Lentil and Wild Rice Loaf with Dragonwagon’s Mushroom-Miso-Mustard Gravy

| October 3, 2011 | 3 Comments

Some wild things can be tamed to fit in harmoniously with the domesticated!


Classic homemade meatloaf with gravy is near the top of the list in my blue-ribbon category of comfort food. I believe it graced our table weekly as I was growing up. I recently decided to step outside the meatloaf box that I grew up in and lovingly reinvent it for vegetarians. Legumes and rice, especially wild rice, immediately came to my mind as a tasty and nutritious foundation. Supporting characters such as onion, peppers, celery and seasonings will be the bling that makes it sing. If you’re making this for a special occasion or holiday, why not bring on the whole Mormon Tabernacle Choir and include chopped dried fruits (refreshed in a wee bit of your favorite spirit, of course) and nuts - putting on the dog, so to speak?

The proper name bestowed on the gravy I made is Mushroom-Miso-Mustard Gravy developed by Crescent Dragonwagon. The lady that carries that name through life is a five-star citizen of our planet. She cooks, writes books for cooks and children, teaches and inspires writers, loves animals, and nurtures all around her. You can read more about her at http://crescentdragonwagon.typepad.com/ or on my post for Blueberry Barbecue Sauce. You can find the original recipe for Mushroom-Miso-Mustard Gravy in her recent publication, Passionate Vegetarian, which earned her a James Beard Cookbook Award in 2003. If you cook, you would be wise to include a copy in your library. If you don’t cook, buy one for someone who cooks for you.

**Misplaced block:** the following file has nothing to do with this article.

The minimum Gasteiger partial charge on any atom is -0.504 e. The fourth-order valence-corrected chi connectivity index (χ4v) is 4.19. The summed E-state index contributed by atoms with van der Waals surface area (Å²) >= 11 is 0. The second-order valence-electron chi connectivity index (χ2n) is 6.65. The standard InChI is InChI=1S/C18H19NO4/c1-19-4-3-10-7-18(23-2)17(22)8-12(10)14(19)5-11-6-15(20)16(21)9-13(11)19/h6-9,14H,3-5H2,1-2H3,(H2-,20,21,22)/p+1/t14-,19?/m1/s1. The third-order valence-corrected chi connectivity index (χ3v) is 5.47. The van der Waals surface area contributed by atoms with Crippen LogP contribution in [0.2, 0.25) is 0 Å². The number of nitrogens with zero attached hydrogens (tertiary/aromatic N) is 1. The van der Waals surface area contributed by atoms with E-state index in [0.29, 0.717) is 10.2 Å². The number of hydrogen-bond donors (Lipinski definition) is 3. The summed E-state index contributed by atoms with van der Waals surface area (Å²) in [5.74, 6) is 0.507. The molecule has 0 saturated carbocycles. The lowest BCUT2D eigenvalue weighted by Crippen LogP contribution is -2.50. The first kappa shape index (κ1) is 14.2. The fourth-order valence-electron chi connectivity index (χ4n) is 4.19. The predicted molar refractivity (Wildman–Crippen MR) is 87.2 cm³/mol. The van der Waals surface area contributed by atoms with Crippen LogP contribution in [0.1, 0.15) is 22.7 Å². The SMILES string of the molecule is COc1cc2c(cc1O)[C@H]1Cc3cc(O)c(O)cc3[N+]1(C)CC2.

Lentil and Wild Rice Loaf with Dragonwagon's Mushroom-Miso-Mustard Gravy


Lentil and Wild Rice Loaf


  1. 2 tablespoons (90 ml.) oil for sautéing
  2. ¾ cup (180 ml.) onion, chopped
  3. 2 garlic cloves, minced
  4. ⅓ cup (80 ml.) red bell pepper, minced
  5. ⅓ cup (80 ml.) celery, minced
  6. 2 cups (480 ml.) cooked lentils
  7. 1 cup (240 ml.) cooked wild rice*
  8. ⅓ cup (80 ml.) bread crumbs (I used whole wheat matzo meal)
  9. 1 teaspoon (5 ml.) dried thyme
  10. 1 teaspoon (5 ml.) dried oregano
  11. 2 teaspoons (10 ml.) vegetarian Worcestershire sauce**
  12. 2 large eggs, lightly beaten
  13. ¼ cup (60 ml.) milk
  14. Salt and freshly ground pepper to taste


  • Preheat to oven to 350 °F (175 °C).
  • Sauté the onions and garlic in a sauté pan over medium-high heat until translucent. Keep them moving, as garlic burns easily.
  • Add the red bell pepper and celery and continue to sauté for several minutes or until softened. Set aside to cool.
  • When the lentils, rice and sautéed vegetables are cooled, mix together with all the other ingredients.
  • Spoon the mixture into a greased or non-stick 9×5-inch loaf pan.
  • Place in the oven on a centered rack and bake for about 40-45 minutes or until firm to the touch.

*  I used a 50/50 mix of Lundberg Wild Blend® and wild rice.

** Vegetarian Worcestershire can be found in natural food stores, Whole Foods and Trader Joes. (Anchovy in traditional Worcestershire sauce is the culprit. If your inner vegetarian doesn’t mind a brief stray on the wild side, then go for the Lee and Perrins.)

Dragonwagon’s Mushroom - Miso - Mustard Gravy

Adapted from Mushroom-Miso-Mustard Gravy in Passionate Vegetarian by Crescent Dragonwagon

I confess that I strayed from the original recipe by substituting some shitaake mushroom caps as well as tumping in a healthy toot of dried porcini mushroom powder.